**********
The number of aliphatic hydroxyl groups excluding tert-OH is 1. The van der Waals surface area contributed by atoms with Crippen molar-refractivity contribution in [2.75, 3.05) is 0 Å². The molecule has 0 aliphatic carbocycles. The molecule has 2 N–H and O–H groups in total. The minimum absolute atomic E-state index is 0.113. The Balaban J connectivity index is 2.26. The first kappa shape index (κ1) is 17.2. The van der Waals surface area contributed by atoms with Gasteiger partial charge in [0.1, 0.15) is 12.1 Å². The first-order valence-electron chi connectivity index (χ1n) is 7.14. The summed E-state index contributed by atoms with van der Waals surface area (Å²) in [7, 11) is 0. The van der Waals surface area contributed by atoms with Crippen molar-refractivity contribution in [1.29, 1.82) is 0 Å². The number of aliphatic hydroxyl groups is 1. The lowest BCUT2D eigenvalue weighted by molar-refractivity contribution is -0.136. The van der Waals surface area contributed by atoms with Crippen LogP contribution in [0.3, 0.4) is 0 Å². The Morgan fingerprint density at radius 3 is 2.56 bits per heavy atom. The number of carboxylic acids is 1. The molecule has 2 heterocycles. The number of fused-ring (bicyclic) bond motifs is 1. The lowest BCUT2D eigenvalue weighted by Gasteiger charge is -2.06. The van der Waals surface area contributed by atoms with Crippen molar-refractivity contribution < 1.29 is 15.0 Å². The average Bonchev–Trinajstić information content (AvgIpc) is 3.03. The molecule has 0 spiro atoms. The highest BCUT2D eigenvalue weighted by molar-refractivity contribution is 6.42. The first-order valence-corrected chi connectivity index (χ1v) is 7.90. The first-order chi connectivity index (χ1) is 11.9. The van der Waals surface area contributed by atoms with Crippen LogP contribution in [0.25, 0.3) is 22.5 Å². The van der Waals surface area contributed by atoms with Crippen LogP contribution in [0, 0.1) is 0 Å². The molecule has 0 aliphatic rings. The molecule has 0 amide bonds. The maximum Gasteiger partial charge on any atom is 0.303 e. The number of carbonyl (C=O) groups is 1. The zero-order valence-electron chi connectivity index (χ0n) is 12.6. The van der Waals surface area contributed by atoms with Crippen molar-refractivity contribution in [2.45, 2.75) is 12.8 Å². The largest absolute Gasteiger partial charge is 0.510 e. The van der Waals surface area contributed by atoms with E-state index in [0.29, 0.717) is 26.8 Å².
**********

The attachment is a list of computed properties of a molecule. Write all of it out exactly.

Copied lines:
The number of aliphatic hydroxyl groups excluding tert-OH is 1. The van der Waals surface area contributed by atoms with Crippen molar-refractivity contribution in [2.75, 3.05) is 0 Å². The molecule has 0 aliphatic carbocycles. The molecule has 2 N–H and O–H groups in total. The minimum absolute atomic E-state index is 0.113. The Balaban J connectivity index is 2.26. The first kappa shape index (κ1) is 17.2. The van der Waals surface area contributed by atoms with Gasteiger partial charge in [0.1, 0.15) is 12.1 Å². The first-order valence-electron chi connectivity index (χ1n) is 7.14. The summed E-state index contributed by atoms with van der Waals surface area (Å²) in [7, 11) is 0. The van der Waals surface area contributed by atoms with Crippen molar-refractivity contribution in [1.29, 1.82) is 0 Å². The number of aliphatic hydroxyl groups is 1. The lowest BCUT2D eigenvalue weighted by molar-refractivity contribution is -0.136. The van der Waals surface area contributed by atoms with Crippen LogP contribution in [0.3, 0.4) is 0 Å². The Morgan fingerprint density at radius 3 is 2.56 bits per heavy atom. The number of carboxylic acids is 1. The molecule has 2 heterocycles. The number of fused-ring (bicyclic) bond motifs is 1. The lowest BCUT2D eigenvalue weighted by Gasteiger charge is -2.06. The van der Waals surface area contributed by atoms with Crippen molar-refractivity contribution < 1.29 is 15.0 Å². The average Bonchev–Trinajstić information content (AvgIpc) is 3.03. The molecule has 0 spiro atoms. The highest BCUT2D eigenvalue weighted by molar-refractivity contribution is 6.42. The first-order valence-corrected chi connectivity index (χ1v) is 7.90. The first-order chi connectivity index (χ1) is 11.9. The van der Waals surface area contributed by atoms with Crippen LogP contribution in [0.25, 0.3) is 22.5 Å². The van der Waals surface area contributed by atoms with Crippen LogP contribution in [0, 0.1) is 0 Å². The molecule has 0 aliphatic rings. The molecule has 0 amide bonds. The maximum Gasteiger partial charge on any atom is 0.303 e. The number of carbonyl (C=O) groups is 1. The zero-order valence-electron chi connectivity index (χ0n) is 12.6. The van der Waals surface area contributed by atoms with Crippen molar-refractivity contribution in [2.45, 2.75) is 12.8 Å². The largest absolute Gasteiger partial charge is 0.510 e. The van der Waals surface area contributed by atoms with E-state index in [0.29, 0.717) is 26.8 Å².